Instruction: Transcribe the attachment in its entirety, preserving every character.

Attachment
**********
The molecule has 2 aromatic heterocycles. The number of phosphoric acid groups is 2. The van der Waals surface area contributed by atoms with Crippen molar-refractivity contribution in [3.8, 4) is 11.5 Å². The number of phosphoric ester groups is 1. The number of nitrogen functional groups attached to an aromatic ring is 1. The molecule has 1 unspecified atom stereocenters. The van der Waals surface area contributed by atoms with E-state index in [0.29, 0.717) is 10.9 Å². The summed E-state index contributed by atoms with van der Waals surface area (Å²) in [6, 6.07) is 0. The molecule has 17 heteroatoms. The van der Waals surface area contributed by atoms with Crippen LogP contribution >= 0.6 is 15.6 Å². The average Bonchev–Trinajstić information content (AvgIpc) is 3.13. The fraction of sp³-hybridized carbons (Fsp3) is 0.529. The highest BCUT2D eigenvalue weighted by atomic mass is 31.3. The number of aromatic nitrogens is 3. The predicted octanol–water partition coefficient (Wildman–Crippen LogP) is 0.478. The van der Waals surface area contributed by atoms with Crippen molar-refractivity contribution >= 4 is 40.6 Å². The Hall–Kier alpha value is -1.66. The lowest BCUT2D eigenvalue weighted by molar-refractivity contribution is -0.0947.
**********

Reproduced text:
The molecule has 2 aromatic heterocycles. The number of phosphoric acid groups is 2. The van der Waals surface area contributed by atoms with Crippen molar-refractivity contribution in [3.8, 4) is 11.5 Å². The number of phosphoric ester groups is 1. The number of nitrogen functional groups attached to an aromatic ring is 1. The molecule has 1 unspecified atom stereocenters. The van der Waals surface area contributed by atoms with E-state index in [0.29, 0.717) is 10.9 Å². The summed E-state index contributed by atoms with van der Waals surface area (Å²) in [6, 6.07) is 0. The molecule has 17 heteroatoms. The van der Waals surface area contributed by atoms with Crippen LogP contribution >= 0.6 is 15.6 Å². The average Bonchev–Trinajstić information content (AvgIpc) is 3.13. The fraction of sp³-hybridized carbons (Fsp3) is 0.529. The highest BCUT2D eigenvalue weighted by atomic mass is 31.3. The number of aromatic nitrogens is 3. The predicted octanol–water partition coefficient (Wildman–Crippen LogP) is 0.478. The van der Waals surface area contributed by atoms with Crippen molar-refractivity contribution >= 4 is 40.6 Å². The Hall–Kier alpha value is -1.66. The lowest BCUT2D eigenvalue weighted by molar-refractivity contribution is -0.0947.